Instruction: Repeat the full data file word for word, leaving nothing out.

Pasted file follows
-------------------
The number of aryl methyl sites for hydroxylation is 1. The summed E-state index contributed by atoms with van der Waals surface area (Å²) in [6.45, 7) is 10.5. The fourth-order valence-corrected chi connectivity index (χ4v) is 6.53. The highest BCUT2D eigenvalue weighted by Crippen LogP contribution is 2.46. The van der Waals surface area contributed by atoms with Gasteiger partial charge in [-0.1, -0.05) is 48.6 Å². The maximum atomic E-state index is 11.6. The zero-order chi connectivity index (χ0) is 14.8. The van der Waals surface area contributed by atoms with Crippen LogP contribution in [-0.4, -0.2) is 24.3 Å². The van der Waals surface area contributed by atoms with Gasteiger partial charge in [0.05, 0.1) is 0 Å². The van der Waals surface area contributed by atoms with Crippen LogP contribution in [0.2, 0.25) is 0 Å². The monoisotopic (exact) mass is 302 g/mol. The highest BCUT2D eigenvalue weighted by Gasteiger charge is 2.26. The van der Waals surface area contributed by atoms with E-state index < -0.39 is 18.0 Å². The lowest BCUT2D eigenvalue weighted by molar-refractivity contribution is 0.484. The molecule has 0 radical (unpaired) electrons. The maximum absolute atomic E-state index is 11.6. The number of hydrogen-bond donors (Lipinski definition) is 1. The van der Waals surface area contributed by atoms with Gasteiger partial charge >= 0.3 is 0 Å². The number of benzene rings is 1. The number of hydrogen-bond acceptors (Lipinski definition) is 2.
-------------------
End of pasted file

The number of aryl methyl sites for hydroxylation is 1. The summed E-state index contributed by atoms with van der Waals surface area (Å²) in [6.45, 7) is 10.5. The fourth-order valence-corrected chi connectivity index (χ4v) is 6.53. The highest BCUT2D eigenvalue weighted by Crippen LogP contribution is 2.46. The van der Waals surface area contributed by atoms with Gasteiger partial charge in [-0.1, -0.05) is 48.6 Å². The maximum atomic E-state index is 11.6. The zero-order chi connectivity index (χ0) is 14.8. The van der Waals surface area contributed by atoms with Crippen LogP contribution in [-0.4, -0.2) is 24.3 Å². The van der Waals surface area contributed by atoms with Gasteiger partial charge in [0.05, 0.1) is 0 Å². The van der Waals surface area contributed by atoms with Crippen LogP contribution in [0.2, 0.25) is 0 Å². The monoisotopic (exact) mass is 302 g/mol. The highest BCUT2D eigenvalue weighted by Gasteiger charge is 2.26. The van der Waals surface area contributed by atoms with E-state index < -0.39 is 18.0 Å². The lowest BCUT2D eigenvalue weighted by molar-refractivity contribution is 0.484. The molecule has 0 radical (unpaired) electrons. The maximum absolute atomic E-state index is 11.6. The number of hydrogen-bond donors (Lipinski definition) is 1. The van der Waals surface area contributed by atoms with Gasteiger partial charge >= 0.3 is 0 Å². The number of benzene rings is 1. The number of hydrogen-bond acceptors (Lipinski definition) is 2.